Figures from several Danish telecommunications companies have revealed that the Danes put their mobile phones away during the dinner on Christmas Eve this year.
Telia, TDC and Three registered a significant drop in the use of mobile phones between 5-10 pm on December 24.
“Other days we see only a small dip around dinnertime,” said Jens Aaløse, the chief customer officer at TDC.
“But on Xmas Eve we set our mobile phones aside to focus on being together and look each other in the eye.”
The telephone operating company Three, which has 1.2 million customers in Denmark, has reported that the Danes made 6.9 million phone calls, sent 13.8 million SMS and used 560,200 gigabytes of data on the first day of Christmas.
People called or texted mostly during the midday hours, while the mobile data traffic was busiest from 11 pm to midnight, according to Three.
Phones at Xmas dinner not acceptable
The figures correspond to results from a survey by YouGov for Telia carried out before Christmas, which found that 70 percent of Danes do not think using a mobile phone during the Christmas Eve dinner is acceptable.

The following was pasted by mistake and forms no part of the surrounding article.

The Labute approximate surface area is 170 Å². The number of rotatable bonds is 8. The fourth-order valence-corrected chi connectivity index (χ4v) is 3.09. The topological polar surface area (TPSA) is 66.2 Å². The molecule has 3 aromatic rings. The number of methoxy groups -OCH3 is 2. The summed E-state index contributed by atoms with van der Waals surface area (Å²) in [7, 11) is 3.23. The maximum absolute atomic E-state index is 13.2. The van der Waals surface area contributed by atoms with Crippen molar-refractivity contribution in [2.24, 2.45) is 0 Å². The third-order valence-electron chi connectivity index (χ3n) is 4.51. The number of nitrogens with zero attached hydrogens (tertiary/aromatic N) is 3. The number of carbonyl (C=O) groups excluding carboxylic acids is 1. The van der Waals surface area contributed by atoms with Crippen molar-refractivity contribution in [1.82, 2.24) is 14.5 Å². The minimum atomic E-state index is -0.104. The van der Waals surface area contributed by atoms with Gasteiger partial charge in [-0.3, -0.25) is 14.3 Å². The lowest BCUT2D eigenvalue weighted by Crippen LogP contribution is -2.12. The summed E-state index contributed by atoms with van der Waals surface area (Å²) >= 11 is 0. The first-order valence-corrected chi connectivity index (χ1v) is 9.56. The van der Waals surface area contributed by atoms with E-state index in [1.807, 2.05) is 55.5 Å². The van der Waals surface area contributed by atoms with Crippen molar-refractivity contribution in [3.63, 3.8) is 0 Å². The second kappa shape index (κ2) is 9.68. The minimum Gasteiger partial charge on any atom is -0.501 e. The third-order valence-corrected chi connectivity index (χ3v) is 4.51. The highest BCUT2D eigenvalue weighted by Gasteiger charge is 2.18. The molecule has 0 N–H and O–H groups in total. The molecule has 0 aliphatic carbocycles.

Some 62 percent do not think people should even use their mobile phones to film others carolling and dancing around the Christmas tree, which is a popular Danish tradition.
A Megafon survey conducted ahead of the Christmas weekend also revealed that the majority of Danes (30 percent) planned to check social media 1-2 times on December 24, while 19 percent wanted to browse their Facebook or Twitter feed 3-5 times during that day.
Meanwhile, some 3 percent planned to be glued to their phone and check their social media accounts more than 30 times.
More mobile data traffic
As more Danes buy smartphones, tablets and home broadband routers, the use of mobile data skyrockets in the country.
According to a new report from the Danish Energy Agency, the mobile data traffic increased by 81 percent in the first six months of 2016 compared to the same period last year.
Similarly, the number of households with a fixed-broadband with a minimum speed of 100 Mbps grew by 41 percent to 310,000, while broadband subscriptions with a minimum speed of 50 Mbps increased by 34 percent to over a million.